Building a Leadership Team; A Case Study

04/05/2023 | Roger and Susie Engelau

Teamwork, unity concept, group of friends put their hands together with copy spaceIt’s not uncommon for everyone to report to the owner in a fast-growing small business… but it sure does cause a lot of problems. Building a leadership team can alleviate those problems.

The problem that occurs when there’s just you leading everything is that everyone who has a question has to go to you, and of course, they probably have to get in line. You don’t want people waiting to talk to you—those minutes add up to hours and that means dollars in the form of pay going out the window.

You may be a well-liked manager, but you also want to be sure that you’re not a clogged cog in a convoluted wheel of people trying to get answers about their daily work. That can make for a lot of employees who are frustrated, demoralized, and fighting among their leaderless selves. Not to mention the slowed work and missed deadlines.

That was the case with adhesives and foams manufacturer, Harley Parker. When he hired us to help uncover the source of too many missed deadlines and too many errors in his 85-person company, we started by interviewing employees in an attempt to isolate the source of the problem.  As we talked with employees in the various functions, it became clear that employees were fighting among themselves and morale was low—both as big a problem as the too-high error rates.

Another interesting fact emerged. Everyone, it seemed, reported to Harley. In addition to the usual support functions (HR, accounting, marketing, etc), three nice and clearly delineated operating units existed but when we asked who headed each, Harley answered, “I do.”  “Who do all the employees report to?” we asked. “Me, I suppose,” he answered. Harley had 83 direct reports. The company had grown quickly and with Harley’s eye focused on bringing on the latest new customer and getting product out the door, as people joined the firm, Harley was their ”default” manager. At least they all worked in the same building!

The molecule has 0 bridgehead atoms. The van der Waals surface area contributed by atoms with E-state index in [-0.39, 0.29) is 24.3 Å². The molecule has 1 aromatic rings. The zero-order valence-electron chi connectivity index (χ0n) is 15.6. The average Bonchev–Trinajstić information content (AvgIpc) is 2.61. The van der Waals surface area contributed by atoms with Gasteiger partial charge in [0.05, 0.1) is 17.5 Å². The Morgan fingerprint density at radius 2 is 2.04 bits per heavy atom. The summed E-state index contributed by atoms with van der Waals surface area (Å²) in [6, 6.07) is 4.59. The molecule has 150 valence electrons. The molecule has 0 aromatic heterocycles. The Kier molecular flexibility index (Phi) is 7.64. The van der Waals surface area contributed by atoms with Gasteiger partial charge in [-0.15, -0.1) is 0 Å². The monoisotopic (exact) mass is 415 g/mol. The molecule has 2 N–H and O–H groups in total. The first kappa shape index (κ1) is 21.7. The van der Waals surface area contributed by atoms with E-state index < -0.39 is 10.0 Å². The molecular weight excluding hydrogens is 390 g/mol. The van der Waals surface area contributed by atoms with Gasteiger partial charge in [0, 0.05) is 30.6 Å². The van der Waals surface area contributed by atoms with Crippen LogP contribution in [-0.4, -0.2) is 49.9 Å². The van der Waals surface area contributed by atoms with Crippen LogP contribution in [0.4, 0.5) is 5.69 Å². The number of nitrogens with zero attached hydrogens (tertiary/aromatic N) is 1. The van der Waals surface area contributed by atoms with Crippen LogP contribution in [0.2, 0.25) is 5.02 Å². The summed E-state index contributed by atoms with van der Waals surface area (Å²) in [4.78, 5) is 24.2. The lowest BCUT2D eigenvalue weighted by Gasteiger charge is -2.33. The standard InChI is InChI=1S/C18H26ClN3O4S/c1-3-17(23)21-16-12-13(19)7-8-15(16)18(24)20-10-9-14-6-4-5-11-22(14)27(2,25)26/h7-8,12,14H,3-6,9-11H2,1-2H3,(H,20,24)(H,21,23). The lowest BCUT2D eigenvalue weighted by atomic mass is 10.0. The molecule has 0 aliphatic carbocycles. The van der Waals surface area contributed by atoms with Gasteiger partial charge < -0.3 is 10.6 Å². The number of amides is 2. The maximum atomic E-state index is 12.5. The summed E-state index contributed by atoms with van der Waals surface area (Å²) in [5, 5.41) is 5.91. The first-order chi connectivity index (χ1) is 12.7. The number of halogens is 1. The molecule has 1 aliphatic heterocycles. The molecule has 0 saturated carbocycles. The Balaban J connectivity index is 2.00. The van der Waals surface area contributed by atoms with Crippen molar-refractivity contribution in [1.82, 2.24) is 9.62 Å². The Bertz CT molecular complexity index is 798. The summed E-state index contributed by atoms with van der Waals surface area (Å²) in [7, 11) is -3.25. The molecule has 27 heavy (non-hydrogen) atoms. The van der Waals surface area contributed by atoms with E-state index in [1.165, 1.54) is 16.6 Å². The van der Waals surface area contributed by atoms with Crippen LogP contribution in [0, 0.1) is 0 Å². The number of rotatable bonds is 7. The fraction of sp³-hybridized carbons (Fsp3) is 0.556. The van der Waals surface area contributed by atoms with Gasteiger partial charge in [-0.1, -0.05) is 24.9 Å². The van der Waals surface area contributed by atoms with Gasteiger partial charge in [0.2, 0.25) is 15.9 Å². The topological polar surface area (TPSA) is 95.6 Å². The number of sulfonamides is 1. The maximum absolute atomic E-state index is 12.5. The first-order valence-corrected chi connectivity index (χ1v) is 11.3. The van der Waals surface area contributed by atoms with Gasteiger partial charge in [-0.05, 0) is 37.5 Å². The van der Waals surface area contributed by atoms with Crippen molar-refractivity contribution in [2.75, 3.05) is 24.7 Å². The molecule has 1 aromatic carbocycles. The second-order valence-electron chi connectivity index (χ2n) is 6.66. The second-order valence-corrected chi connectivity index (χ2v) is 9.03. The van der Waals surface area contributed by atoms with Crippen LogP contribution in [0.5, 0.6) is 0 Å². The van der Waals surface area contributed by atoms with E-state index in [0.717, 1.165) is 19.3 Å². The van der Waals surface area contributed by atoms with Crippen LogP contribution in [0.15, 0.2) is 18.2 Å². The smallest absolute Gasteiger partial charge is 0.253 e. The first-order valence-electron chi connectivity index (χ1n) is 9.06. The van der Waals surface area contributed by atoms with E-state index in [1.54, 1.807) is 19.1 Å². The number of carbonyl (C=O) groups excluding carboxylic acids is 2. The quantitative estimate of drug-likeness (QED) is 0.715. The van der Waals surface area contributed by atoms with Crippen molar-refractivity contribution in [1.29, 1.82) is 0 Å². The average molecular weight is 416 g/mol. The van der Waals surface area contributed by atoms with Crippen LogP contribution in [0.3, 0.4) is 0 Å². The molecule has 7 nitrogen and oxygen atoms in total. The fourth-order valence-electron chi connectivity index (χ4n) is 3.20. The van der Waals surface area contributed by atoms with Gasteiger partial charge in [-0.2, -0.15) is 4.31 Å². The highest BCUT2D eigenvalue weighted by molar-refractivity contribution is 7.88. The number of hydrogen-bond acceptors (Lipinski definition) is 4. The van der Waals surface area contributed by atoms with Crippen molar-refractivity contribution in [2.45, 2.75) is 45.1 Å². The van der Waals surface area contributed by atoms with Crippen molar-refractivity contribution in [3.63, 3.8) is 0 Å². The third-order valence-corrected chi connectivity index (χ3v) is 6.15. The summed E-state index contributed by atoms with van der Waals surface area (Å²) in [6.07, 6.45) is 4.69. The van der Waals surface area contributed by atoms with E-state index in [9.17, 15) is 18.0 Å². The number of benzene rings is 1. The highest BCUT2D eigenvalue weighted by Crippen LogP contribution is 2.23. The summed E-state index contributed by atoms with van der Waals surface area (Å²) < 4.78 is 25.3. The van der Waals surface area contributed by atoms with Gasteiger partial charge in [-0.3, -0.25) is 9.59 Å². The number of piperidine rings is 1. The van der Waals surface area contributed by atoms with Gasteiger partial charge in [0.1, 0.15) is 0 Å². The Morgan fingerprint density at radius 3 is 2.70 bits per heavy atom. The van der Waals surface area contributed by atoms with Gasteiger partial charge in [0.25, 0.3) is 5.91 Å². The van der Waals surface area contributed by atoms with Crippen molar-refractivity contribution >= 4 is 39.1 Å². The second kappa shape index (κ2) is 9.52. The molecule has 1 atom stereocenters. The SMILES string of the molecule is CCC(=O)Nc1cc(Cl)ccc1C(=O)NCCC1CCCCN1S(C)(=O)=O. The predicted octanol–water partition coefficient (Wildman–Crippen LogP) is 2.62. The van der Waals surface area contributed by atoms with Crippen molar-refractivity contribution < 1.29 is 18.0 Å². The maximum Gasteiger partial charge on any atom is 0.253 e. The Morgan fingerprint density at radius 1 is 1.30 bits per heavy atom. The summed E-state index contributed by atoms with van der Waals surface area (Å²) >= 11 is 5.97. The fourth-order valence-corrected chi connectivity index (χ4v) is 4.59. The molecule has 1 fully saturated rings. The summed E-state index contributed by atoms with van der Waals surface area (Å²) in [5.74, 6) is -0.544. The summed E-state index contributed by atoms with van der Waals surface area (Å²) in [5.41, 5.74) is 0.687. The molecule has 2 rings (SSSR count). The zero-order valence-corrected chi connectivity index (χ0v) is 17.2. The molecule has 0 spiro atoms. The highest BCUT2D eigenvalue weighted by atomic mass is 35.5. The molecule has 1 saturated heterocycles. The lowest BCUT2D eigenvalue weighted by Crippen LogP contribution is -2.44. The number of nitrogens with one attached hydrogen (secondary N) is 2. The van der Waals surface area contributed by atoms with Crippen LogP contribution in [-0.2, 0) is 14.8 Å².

The first and most impactful goal was building a leadership team. We quickly set about talking through who would be best to be the leader of each business unit. With Harley, we identified people with leadership potential, met with each candidate, let them know we saw them as a leader and that, if they were interested, they would be part of a new leadership team.

Within a month of our first meeting with Harley, we began having regular weekly meetings with the new leadership team. In those meetings we walked the members through how to structure and organize their units. Each new unit head began meeting regularly with their key people. Four weeks later, Harley arrived at his weekly coaching session with us and said, “On my drive to work I was wondering what I’d spend my time on today. That’s a first!” In that short of a time, the leadership team had taken on the running of the day to day. Instead of dozens of questions and decisions and interruptions each day, Harley had just a handful of issues to make decisions about each day and that left him with time on his hands.

Harley began spending time on things that business owners should be spending their time. Things like studying financial reports and creating a budget. Now that he was running the business instead of drowning in it, he had the eyes, mindset, and time to see an opportunity for overseas expansion that he would’ve missed without a team in place to do the running of the company. Building a leadership team paid off big time for Harley.

Worried that building a leadership team will cost you big bucks?

If you worry that you can’t afford the high salaries of senior leaders, it’s important to know that when you appoint someone into a leadership role, nothing needs to change in terms of compensation. Initially all you’re doing is calling people out to be the leader. These can be people at their current salaries who love leading and are good at it. In fact, you wouldn’t want someone in a leadership role who only took the role to get a raise. Its more about recognition. You can always create a bonus program based on gross profit or net income; then you’re paying them more as the business earns more.  Later you can adjust salaries when the company is producing enough profit to increase their salaries.

Do you have potential leaders in your company who could help you run the day-to-day operations? We can help you identify them and get your leadership team up and running. Even if your company only has 10 employees, building a leadership team is imperative. Even if your team is you and one other person, building a leadership team is something you can do today for the long term health of your company, your employees, and YOU.